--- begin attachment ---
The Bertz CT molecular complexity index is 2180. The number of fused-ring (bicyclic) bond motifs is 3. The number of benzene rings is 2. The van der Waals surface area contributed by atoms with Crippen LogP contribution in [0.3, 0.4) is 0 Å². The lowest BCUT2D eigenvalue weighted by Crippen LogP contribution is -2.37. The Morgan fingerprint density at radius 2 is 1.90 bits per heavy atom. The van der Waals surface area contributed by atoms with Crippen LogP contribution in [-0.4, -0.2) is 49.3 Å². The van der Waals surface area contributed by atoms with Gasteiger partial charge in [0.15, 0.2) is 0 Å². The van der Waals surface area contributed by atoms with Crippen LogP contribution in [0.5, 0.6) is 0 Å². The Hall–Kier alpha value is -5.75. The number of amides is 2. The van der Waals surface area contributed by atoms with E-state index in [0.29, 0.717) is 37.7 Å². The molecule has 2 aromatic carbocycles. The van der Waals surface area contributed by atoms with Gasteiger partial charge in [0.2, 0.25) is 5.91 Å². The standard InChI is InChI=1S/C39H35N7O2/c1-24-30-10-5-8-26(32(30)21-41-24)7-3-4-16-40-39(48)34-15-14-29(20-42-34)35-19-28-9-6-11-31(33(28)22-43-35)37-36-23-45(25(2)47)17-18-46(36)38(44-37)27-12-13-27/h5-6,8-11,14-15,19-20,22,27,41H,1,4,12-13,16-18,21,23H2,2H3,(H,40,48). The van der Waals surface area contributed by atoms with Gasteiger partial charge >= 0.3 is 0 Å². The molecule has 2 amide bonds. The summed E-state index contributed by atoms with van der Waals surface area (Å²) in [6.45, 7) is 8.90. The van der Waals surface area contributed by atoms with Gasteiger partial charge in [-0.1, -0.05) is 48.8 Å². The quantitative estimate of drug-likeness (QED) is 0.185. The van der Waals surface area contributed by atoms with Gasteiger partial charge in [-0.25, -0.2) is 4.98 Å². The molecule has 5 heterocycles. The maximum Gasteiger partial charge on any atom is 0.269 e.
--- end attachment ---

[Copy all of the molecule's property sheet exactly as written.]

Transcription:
The Bertz CT molecular complexity index is 2180. The number of fused-ring (bicyclic) bond motifs is 3. The number of benzene rings is 2. The van der Waals surface area contributed by atoms with Crippen LogP contribution in [0.3, 0.4) is 0 Å². The lowest BCUT2D eigenvalue weighted by Crippen LogP contribution is -2.37. The Morgan fingerprint density at radius 2 is 1.90 bits per heavy atom. The van der Waals surface area contributed by atoms with Crippen LogP contribution in [-0.4, -0.2) is 49.3 Å². The van der Waals surface area contributed by atoms with Gasteiger partial charge in [0.15, 0.2) is 0 Å². The van der Waals surface area contributed by atoms with Crippen LogP contribution in [0.5, 0.6) is 0 Å². The Hall–Kier alpha value is -5.75. The number of amides is 2. The van der Waals surface area contributed by atoms with E-state index in [0.29, 0.717) is 37.7 Å². The molecule has 2 aromatic carbocycles. The van der Waals surface area contributed by atoms with Gasteiger partial charge in [0.2, 0.25) is 5.91 Å². The standard InChI is InChI=1S/C39H35N7O2/c1-24-30-10-5-8-26(32(30)21-41-24)7-3-4-16-40-39(48)34-15-14-29(20-42-34)35-19-28-9-6-11-31(33(28)22-43-35)37-36-23-45(25(2)47)17-18-46(36)38(44-37)27-12-13-27/h5-6,8-11,14-15,19-20,22,27,41H,1,4,12-13,16-18,21,23H2,2H3,(H,40,48). The van der Waals surface area contributed by atoms with Gasteiger partial charge >= 0.3 is 0 Å². The molecule has 2 amide bonds. The summed E-state index contributed by atoms with van der Waals surface area (Å²) in [6.45, 7) is 8.90. The van der Waals surface area contributed by atoms with Gasteiger partial charge in [-0.1, -0.05) is 48.8 Å². The quantitative estimate of drug-likeness (QED) is 0.185. The van der Waals surface area contributed by atoms with Gasteiger partial charge in [-0.25, -0.2) is 4.98 Å². The molecule has 5 heterocycles. The maximum Gasteiger partial charge on any atom is 0.269 e.